The bus dropped Lewis off at the bottom of the hill, and it was a long walk up with the late afternoon sun beating on his back and the day’s stored heat radiating off the tarmac. By the time he reached number sixty-four, it was a relief to be able to slip under the cool green shade of those overgrown trees. Jasper could have a beautiful garden if he cleared the place up a bit.
As to how much of a challenge awaited them inside… Well, that remained to be seen. Lewis rubbed his hands together and knocked on the door.
No one came. Lewis checked his watch. Yep, he was on time. Just how long could it take Jasper to negotiate the junk in his house? He rapped on the door harder this time. He even tried stepping back to call to the upstairs windows, but one look at them made him realise the futility of Jasper hearing anything that way. Both sets of curtains were pressed back against the glass with the weight of whatever lay behind them. Mildew had stained the linings, and more of the green algae that coated everything in the garden grew up the glass.
This could end up being one of his toughest challenges yet. Perhaps an insurmountable one, if Jasper was too nervous to show for the appointments.
Unless he just couldn’t get to the door. What if he was trapped under a pile of fallen paper? It happened. Hoarders died that way every year. Admittedly, it was mostly the elderly who didn’t have the strength to dig themselves out again, but even a young and healthy man like Jasper could be in serious trouble if enough heavy stuff went over.
Paper was heavy stuff.
Keeping the panic at bay with decisive action, Lewis forced open the letter box and called for Jasper. He held his ear to the gap but couldn’t hear any response from within. He was just wrestling his phone out of his pocket to try the man’s mobile, when a voice from behind him made him jump.
“I’m sorry. I’m so sorry. There were road works in town and a huge traffic jam, and I got stuck outside Cabot Circus for twenty minutes. I should have rung, I know, but I don’t like to use my phone in the car. I mean, I know everyone else does, but the law is the law, even when you’re not moving. I hope you didn’t get put off by what you can see through the letterbox. It’s better in the kitchen, I promise.” As he babbled, Jasper shuffled closer, his keys held out in front of him almost like a weapon he was afraid to use. Lewis realised what his pose must have looked like.
“I wasn’t looking; I was listening. I thought maybe you might…” His face heated as he continued. It sounded silly, with Jasper standing in front of him, all vibrant eyes and nervous twitches. “Sometimes people get trapped in their houses when things fall over. I wanted to make sure you weren’t in there, needing help.”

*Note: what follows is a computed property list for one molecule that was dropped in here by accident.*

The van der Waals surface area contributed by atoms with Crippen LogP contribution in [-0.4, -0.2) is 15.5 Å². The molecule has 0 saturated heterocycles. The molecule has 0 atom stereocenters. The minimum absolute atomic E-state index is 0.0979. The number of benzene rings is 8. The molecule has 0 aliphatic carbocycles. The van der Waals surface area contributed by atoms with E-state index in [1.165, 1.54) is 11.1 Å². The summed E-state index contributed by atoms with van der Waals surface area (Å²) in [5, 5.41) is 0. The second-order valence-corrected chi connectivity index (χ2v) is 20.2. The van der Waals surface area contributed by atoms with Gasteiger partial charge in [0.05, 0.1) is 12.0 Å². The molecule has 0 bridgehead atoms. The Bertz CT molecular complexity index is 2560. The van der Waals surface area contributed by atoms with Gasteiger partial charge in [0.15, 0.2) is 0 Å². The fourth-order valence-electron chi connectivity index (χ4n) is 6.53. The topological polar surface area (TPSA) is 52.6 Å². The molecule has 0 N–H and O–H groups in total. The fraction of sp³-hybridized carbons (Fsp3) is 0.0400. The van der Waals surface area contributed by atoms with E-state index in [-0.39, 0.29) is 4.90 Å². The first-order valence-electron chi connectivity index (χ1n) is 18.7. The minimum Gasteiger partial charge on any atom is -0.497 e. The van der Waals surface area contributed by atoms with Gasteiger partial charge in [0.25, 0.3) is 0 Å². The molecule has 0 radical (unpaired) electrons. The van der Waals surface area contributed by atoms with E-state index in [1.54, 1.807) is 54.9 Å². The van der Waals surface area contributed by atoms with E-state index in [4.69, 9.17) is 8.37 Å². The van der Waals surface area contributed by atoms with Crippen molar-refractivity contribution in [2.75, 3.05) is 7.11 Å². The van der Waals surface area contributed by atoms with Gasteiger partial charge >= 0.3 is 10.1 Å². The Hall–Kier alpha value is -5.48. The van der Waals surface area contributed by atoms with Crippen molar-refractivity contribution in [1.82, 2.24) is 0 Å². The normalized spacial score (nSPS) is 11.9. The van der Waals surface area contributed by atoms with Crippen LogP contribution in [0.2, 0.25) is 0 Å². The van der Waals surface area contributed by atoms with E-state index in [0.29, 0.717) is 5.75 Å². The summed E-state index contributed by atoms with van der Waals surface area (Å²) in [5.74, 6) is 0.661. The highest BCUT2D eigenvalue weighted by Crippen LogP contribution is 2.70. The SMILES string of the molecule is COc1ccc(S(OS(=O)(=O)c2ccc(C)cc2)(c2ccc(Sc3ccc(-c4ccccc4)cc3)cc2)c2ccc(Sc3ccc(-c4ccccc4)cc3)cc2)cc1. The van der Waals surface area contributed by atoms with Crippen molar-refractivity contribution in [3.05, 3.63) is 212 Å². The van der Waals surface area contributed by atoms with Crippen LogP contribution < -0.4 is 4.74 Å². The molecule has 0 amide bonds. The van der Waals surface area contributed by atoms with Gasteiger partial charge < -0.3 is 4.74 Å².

For a moment, he thought Jasper might bristle, might feel patronised, but instead a smile broke slowly across his face, tilting the corners of his eyes in a way that made Lewis’s heart flip. “Oh. Thanks.” The sincere way he said it suggested maybe he wasn’t used to having people look out for him, and once again, Lewis found himself wondering just how many friends the man really had.
“Not a problem,” he said gruffly, still a little embarrassed at having been caught out. “It’s just one of my recurring dreams. Being buried under an avalanche of stuff.”
“You have nightmares too?”
“Don’t we all?”
“I don’t know. I thought you seemed so…together. Not like me.” Jasper took a step closer, and Lewis could smell him then. A hint of soap mingled with a larger dose of sweat. But fresh sweat, so not unpleasant. Not by a long stretch.
Lewis’s eyes drifted closed for a moment to better concentrate on Jasper’s scent. Lulled by the drowsy heat and the distant buzz of traffic, he drifted for a moment, almost content.
Then his eyes sprang open. Jasper was closer now, staring down at him with a quizzical tilt to his left eyebrow. For a breathless moment, he held eye contact, and Lewis could make out the flecks of amber in his dark eyes. They were like a glass of dark rum held up to the sunlight, rich colours swirling within.
“Are you okay?” Jasper asked.
“Fine, fine. Sorry. I was up late last night. Probably should have got more sleep.” Now why did he say that? He didn’t want Jasper thinking he was some kind of party animal. “I mean, I was up playing Trivial Pursuit with my folks; then the heat stopped me sleeping.” What a wild life he led.
“Oh yes, I know. Sometimes I have to sleep in the hammock. Can’t open any of the windows in the house,” Jasper added, his eyes darting away again in their habitual dance.
The house. “Are you ready to show me the inside now?”
Jasper folded his arms around himself, and for a moment, Lewis expected a negative. But when it came, although quietly voiced, the “yes” sounded firm and sure.
It was only when Jasper stepped around him to unlock the front door that Lewis noticed the triangle of sweat turning the back of his faded shirt a darker shade of green. Nerves, or simply a result of the heat?
The lock seemed to give Jasper some trouble, but after a few muttered curses, it opened a foot or so, and Jasper slipped through the narrow gap. “Come on in,” he called from inside.
It was a good thing Lewis was slim. As it was, he had to brush against the table piled high with junk mail sitting just inside the door. A pile of envelopes slid to the floor. A floor that was carpeted with more of them. As Lewis raised his gaze, he commanded his face to stay expressionless. After the number of cluttered homes he’d seen in his eight years working with Carroll, very little still shocked him, but he’d learned to be careful.
He was glad he had.